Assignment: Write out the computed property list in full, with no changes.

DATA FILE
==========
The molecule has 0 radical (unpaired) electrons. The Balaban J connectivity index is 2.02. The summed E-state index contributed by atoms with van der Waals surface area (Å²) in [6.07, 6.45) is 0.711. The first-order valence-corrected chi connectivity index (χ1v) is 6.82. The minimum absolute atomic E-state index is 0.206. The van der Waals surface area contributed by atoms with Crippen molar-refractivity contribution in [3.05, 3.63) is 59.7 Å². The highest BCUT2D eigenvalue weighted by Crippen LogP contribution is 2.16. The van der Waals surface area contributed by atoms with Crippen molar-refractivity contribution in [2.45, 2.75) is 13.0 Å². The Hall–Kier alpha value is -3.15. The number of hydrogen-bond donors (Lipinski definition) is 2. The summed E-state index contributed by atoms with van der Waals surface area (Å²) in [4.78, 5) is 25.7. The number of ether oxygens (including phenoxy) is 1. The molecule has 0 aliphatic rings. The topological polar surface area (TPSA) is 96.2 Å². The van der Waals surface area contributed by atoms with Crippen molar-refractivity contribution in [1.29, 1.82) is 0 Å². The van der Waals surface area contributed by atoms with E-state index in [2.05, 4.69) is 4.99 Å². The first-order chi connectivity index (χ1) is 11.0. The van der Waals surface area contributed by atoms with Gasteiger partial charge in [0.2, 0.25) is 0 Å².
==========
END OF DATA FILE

The molecule has 0 radical (unpaired) electrons. The Balaban J connectivity index is 2.02. The summed E-state index contributed by atoms with van der Waals surface area (Å²) in [6.07, 6.45) is 0.711. The first-order valence-corrected chi connectivity index (χ1v) is 6.82. The minimum absolute atomic E-state index is 0.206. The van der Waals surface area contributed by atoms with Crippen molar-refractivity contribution in [3.05, 3.63) is 59.7 Å². The highest BCUT2D eigenvalue weighted by Crippen LogP contribution is 2.16. The van der Waals surface area contributed by atoms with Crippen molar-refractivity contribution in [2.45, 2.75) is 13.0 Å². The Hall–Kier alpha value is -3.15. The number of hydrogen-bond donors (Lipinski definition) is 2. The summed E-state index contributed by atoms with van der Waals surface area (Å²) in [4.78, 5) is 25.7. The number of ether oxygens (including phenoxy) is 1. The molecule has 0 aliphatic rings. The topological polar surface area (TPSA) is 96.2 Å². The van der Waals surface area contributed by atoms with Crippen molar-refractivity contribution in [1.29, 1.82) is 0 Å². The van der Waals surface area contributed by atoms with E-state index in [2.05, 4.69) is 4.99 Å². The first-order chi connectivity index (χ1) is 11.0. The van der Waals surface area contributed by atoms with Gasteiger partial charge in [0.2, 0.25) is 0 Å².